FM Dendias: "Greece and India represent two of the greatest civilisations in history"

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Greek Foreign Minister Nikos Dendias published a video in the context of the five-day international "Greek World and India: History, Culture and Trade from the Hellenistic period to Modern Times" conference which began on Monday at Jawaharlal Nehru University (JNU).

In his video, Dendias stressed the historical bonds that tie Greece and India, saying that they both "represent two of the greatest civilisations in history."

The Foreign Minister's full statement:

"Today's conference is quite a unique event. The millennial history of Indo-Hellenic contacts provides a solid basis for strengthening our relations in the cultural field, which is all the more important since Greece and India represent two of the greatest civilisations in history.

"Our countries enjoy a long history of contact, starting in the era of Alexander the Great. Greek-Indian contacts comprised the fields of art, letters and science.

"Commercial bonds, mainly through maritime routes, led to the formation of vibrant Greek communities in Bengal, and especially in Calcutta, where the famous Greek Indologist Dimitrios Galanos lived.

"We are pleased that the experts in this conference are exploring these aspects of our history; from the Hellenistic period to modern times, with the aim to build on a relationship of the future; a relationship that aspires to become a strategic one, as Greece and India view things in a very similar way.

"A major highlight of this conference is the digital exhibition of a unique Byzantine manuscript; with a large number of miniatures which depict the life of Alexander the Great. The manuscript is a rare gem from the collection of the Hellenic Institute of Byzantine and Post Byzantine Studies.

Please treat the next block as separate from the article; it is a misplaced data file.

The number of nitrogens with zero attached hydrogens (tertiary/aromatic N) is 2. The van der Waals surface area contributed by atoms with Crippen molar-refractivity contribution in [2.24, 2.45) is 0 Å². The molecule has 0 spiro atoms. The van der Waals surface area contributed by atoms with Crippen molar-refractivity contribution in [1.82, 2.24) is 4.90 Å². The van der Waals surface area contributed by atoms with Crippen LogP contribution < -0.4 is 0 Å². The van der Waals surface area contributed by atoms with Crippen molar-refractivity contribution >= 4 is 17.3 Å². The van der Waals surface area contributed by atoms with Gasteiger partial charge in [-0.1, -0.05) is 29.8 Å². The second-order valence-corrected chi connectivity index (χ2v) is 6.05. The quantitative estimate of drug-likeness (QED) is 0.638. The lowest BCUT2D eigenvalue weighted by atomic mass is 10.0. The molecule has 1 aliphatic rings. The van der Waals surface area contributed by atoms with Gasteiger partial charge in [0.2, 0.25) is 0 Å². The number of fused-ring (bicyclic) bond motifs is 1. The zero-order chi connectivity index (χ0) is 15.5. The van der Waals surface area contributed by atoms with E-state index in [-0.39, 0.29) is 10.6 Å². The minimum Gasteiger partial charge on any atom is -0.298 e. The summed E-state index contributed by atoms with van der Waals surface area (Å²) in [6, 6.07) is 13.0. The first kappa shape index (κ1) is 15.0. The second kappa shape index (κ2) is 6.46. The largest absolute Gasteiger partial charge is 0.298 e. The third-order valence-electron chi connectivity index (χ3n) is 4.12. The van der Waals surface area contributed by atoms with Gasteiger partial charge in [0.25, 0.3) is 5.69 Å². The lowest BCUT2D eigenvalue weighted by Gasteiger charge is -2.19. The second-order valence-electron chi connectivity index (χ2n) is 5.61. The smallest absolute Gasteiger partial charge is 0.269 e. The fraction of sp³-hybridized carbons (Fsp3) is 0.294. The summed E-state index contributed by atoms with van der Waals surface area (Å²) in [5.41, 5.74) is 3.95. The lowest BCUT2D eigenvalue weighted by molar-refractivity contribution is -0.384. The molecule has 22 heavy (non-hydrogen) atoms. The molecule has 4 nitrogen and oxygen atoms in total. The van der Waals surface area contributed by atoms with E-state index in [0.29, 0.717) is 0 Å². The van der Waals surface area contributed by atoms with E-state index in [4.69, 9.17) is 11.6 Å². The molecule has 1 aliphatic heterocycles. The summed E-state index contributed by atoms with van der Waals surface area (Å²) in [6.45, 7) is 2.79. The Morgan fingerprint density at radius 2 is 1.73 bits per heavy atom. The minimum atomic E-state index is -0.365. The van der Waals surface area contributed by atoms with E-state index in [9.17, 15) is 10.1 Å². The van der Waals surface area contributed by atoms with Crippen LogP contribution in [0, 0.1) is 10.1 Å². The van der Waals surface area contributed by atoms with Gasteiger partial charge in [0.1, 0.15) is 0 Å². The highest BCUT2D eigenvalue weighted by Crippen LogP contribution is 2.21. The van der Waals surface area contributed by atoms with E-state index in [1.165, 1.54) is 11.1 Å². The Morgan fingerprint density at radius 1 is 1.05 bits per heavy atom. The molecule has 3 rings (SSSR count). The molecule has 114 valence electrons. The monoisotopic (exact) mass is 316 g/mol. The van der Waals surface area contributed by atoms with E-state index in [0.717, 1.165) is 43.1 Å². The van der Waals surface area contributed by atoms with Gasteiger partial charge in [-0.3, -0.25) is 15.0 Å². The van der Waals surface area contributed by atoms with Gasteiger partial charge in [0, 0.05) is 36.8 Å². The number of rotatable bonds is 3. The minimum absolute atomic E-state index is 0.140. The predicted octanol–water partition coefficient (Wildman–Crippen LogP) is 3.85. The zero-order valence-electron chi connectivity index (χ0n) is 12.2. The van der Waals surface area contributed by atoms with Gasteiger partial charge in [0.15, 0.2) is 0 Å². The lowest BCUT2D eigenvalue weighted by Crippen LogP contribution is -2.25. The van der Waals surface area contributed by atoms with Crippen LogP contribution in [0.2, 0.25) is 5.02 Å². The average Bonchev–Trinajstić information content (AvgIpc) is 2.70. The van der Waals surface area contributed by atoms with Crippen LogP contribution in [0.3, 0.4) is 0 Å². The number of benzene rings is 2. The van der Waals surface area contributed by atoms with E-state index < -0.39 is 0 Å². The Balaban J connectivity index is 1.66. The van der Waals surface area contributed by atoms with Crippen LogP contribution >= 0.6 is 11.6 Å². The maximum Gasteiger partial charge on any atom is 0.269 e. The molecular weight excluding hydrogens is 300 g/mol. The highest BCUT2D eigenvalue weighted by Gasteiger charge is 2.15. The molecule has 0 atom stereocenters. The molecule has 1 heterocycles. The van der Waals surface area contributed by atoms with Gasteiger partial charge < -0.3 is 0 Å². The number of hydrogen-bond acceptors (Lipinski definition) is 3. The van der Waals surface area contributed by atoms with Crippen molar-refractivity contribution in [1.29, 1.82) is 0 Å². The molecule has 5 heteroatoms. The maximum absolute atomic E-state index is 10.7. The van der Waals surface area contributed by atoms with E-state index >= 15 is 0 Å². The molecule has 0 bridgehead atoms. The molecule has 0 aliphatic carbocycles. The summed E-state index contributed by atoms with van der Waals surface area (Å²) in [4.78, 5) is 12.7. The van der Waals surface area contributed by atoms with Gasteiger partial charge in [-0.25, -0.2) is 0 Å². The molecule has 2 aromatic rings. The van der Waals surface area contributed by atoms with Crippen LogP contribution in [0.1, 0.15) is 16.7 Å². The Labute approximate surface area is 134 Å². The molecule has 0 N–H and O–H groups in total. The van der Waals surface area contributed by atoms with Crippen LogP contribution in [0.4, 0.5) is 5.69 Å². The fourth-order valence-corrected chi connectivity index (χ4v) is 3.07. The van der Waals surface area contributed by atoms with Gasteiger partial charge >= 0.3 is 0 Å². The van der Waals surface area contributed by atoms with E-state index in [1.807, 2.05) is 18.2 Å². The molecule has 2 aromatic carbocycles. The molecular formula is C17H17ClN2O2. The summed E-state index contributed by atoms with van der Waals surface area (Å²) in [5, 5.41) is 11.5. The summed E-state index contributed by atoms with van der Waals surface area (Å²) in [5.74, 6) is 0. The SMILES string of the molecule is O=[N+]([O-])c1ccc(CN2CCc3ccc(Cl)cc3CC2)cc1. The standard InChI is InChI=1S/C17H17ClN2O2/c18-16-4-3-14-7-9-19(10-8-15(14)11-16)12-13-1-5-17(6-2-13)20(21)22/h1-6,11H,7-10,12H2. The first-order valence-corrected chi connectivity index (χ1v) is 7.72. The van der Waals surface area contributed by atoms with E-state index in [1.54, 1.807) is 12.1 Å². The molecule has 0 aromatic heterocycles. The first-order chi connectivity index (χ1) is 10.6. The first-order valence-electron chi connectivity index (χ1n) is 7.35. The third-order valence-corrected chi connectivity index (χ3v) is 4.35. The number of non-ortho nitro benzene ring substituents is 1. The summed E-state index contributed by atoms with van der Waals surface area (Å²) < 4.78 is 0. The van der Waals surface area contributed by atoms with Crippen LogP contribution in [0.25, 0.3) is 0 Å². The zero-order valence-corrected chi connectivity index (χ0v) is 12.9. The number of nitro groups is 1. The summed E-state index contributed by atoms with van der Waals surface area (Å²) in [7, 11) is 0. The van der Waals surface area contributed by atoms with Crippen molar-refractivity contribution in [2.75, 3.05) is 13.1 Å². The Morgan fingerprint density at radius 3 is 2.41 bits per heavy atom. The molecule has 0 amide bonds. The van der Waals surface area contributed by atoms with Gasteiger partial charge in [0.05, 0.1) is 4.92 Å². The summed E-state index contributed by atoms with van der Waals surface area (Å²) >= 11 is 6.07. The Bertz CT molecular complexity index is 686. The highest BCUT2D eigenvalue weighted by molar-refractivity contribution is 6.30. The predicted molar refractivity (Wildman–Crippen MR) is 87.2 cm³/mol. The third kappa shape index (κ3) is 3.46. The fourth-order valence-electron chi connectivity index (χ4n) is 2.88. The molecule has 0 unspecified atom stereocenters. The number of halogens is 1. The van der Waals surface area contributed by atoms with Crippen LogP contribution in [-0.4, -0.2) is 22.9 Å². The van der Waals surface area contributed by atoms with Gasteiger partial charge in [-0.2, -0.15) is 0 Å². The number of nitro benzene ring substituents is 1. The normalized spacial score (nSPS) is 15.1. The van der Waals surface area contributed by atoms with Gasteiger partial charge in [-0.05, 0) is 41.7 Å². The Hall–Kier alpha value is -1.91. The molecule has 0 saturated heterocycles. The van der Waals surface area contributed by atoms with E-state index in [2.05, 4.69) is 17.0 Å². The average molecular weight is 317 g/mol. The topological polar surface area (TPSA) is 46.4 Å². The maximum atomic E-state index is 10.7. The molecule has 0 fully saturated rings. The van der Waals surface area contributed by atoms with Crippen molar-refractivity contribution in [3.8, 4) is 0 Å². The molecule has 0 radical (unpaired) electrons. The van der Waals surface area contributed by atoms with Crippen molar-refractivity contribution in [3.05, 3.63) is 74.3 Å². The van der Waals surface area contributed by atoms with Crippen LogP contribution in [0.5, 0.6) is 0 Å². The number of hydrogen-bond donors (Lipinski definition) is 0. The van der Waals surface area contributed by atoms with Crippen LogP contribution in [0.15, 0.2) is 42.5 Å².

"It's 'digital journey' to India bears testimony to the efforts undertaken by our countries to honour and further explore their cultural bonds. We also feel very honoured that there is a Chair of Greek Studies at the JNU (Jawaharlal Nehru University).

"The latter will be reinforced with a Visiting Professor from Greece in the start of this academic semester. As the prominent Indian poet Tagore had stressed during his visit to Athens in 1926:

'We, the younger generations of both Greeks and Indians must always strive to live up to the level of our glorious past. But it is not enough to reflect only on our past. We must walk in modern reality. We must contribute to the promotion of the culture of our countries and make this culture a lasting value.'

"Hoping that this conference may lay a small stone on exactly that path, I am wishing you every success."

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